COVID-19 Vaccine and Booster Updates

Learn more about the COVID-19 vaccine and boosters, including answers to frequently asked questions.

COVID-19 Testing and Care Options

We do not offer walk-in testing for COVID-19. Please select from these options if you think you have had close contact or are experiencing symptoms.

Start a Free E-Visit

If you need to be tested for COVID-19, a free E-Visit is your best option for testing and next steps for care. You'll answer questions in MyChart about your symptoms. A doctor or clinician will review your answers and recommend next steps for your testing and care.

Use Our Symptom Checker

Are your symptoms COVID-19? Use our symptom checker to get real-time analysis of your symptoms and guidance on how to proceed, including what to do if your symptoms might be COVID-19.

Call Your Doctor or Clinician

If you think you may have COVID-19 or have questions and would like to speak to someone about your options, call your doctor or clinician.

Frequently Asked Questions on COVID-19

  • Should I be tested?

    If you think you've been exposed to COVID-19, are experiencing symptoms or need to learn more about testing, an E-Visit is your best option. You'll answer a series of questions in MyChart about your symptoms. A doctor or clinician will evaluate your answers and provide you with next steps for testing and care. Learn more about E-Visits, or start one now by logging into MyChart. 

    Learn More   Start an E-Visit

    Or, if you prefer to speak with someone, call your doctor or clinician's office. 

  • How do I get a test?

    Please be aware that walk-in rapid COVID-19 tests are not available at our hospitals. We do not offer testing for COVID-19 without an appointment. If you need to schedule a test, an E-Visit is your best option. Or, if you prefer to speak with someone, call your doctor or clinician’s office

    Learn More About E-Visits   Start an E-Visit

    Treatment for symptomatic illness is available in our emergency departments and health centers.

  • How do I request a test for a minor using an E-Visit?

    For safety and privacy purposes, do not submit an E-Visit for someone else using your MyChart account. Parents, guardians and other caregivers can be granted access (known as proxy access) to another person's MyChart account.

    • To request proxy access for a minor under the age of 12, log in to MyChart using your web browser. Navigate to the menu in the upper left-hand corner, then select "Personalize" under "Account Settings."
    • To request proxy access for minor between the ages of 12 - 17, please contact the patient’s primary care doctor or clinician. Please note: Setting up proxy access for a minor between the ages of 12 - 17 may take a few business days. If urgent testing is needed, it is best to call the patient’s doctor or clinician's office.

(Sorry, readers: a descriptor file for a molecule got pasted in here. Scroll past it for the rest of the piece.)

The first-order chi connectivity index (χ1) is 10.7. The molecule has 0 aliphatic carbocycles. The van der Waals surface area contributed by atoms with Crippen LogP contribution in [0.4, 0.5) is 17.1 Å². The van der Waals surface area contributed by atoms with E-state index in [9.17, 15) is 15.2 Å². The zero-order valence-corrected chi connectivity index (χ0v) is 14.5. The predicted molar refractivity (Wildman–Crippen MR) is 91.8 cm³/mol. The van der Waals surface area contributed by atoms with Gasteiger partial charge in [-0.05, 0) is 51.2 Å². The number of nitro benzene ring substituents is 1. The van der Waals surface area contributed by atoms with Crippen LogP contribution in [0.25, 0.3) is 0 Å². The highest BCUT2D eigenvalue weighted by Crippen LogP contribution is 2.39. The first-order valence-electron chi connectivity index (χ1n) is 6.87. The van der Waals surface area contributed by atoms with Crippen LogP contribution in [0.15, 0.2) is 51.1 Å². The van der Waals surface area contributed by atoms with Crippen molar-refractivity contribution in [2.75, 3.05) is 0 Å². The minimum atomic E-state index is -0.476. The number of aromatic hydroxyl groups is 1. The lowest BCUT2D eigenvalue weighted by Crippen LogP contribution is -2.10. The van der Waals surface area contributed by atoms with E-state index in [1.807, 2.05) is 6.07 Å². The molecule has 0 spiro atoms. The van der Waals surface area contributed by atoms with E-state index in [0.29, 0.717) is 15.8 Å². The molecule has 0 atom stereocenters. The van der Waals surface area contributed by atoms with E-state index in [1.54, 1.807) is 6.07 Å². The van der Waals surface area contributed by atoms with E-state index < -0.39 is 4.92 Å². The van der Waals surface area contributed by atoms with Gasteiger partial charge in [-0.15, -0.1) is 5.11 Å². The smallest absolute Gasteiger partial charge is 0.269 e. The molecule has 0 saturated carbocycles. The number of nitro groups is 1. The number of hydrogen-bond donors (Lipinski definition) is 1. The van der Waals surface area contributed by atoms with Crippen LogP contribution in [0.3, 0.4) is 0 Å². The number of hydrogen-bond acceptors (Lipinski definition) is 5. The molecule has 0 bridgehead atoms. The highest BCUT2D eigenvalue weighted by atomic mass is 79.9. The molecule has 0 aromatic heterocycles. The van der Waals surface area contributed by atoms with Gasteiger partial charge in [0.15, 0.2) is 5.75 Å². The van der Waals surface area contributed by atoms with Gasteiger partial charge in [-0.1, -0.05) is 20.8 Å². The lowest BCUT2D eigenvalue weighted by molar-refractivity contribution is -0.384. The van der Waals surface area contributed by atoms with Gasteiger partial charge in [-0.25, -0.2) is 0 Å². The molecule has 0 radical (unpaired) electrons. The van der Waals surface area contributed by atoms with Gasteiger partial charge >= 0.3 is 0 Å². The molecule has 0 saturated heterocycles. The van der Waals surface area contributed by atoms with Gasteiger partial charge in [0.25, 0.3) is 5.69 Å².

• What do I do if I test positive?

    No matter what type of test you use (including at-home test kits), if your result is positive stay home, and stay away from those you live with as much as possible. Most people who test positive for COVID-19 recover at home without additional medical treatment or need for testing. Keep in touch with your doctor or clinician using MyChart or telehealth visits whenever possible. If you need to be seen in person, call before visiting to help staff minimize the risk of exposure to our patients and care team.

    If your condition worsens or you experience severe symptoms such as difficulty breathing or chest pain or pressure, call 911. Those in high-risk groups such as patients being treated with immunosuppressive medications, transplant patients, cancer patients, patients older than 60 or those who are obese should pay particularly close attention to these symptoms and consider acquiring a pulse oximeter.

  • How do I know if I have been exposed to or in close contact with someone who has COVID-19?

    You have been exposed if you were within 6 feet of someone with COVID-19 for at least 15 minutes total in a 24-hour period, regardless if you wear a mask.

    Start an E-Visit to receive your next steps for testing and care. Or, call your health care doctor or clinician's office.

  • What is coronavirus (COVID-19)?

    Four types of human coronaviruses cause the common cold in humans, while other coronaviruses infect animals. Sometimes, these animal coronaviruses evolve and enter the human population. These are called new, or novel, coronaviruses. In December 2019, a novel coronavirus was identified as a cause of respiratory infection in people in Wuhan, China, and it is now known as 2019 novel coronavirus or Severe Acute Respiratory Syndrome Coronavirus 2 (SARS- CoV-2). COVID-19 is the name for the illness caused by SARS-CoV-2.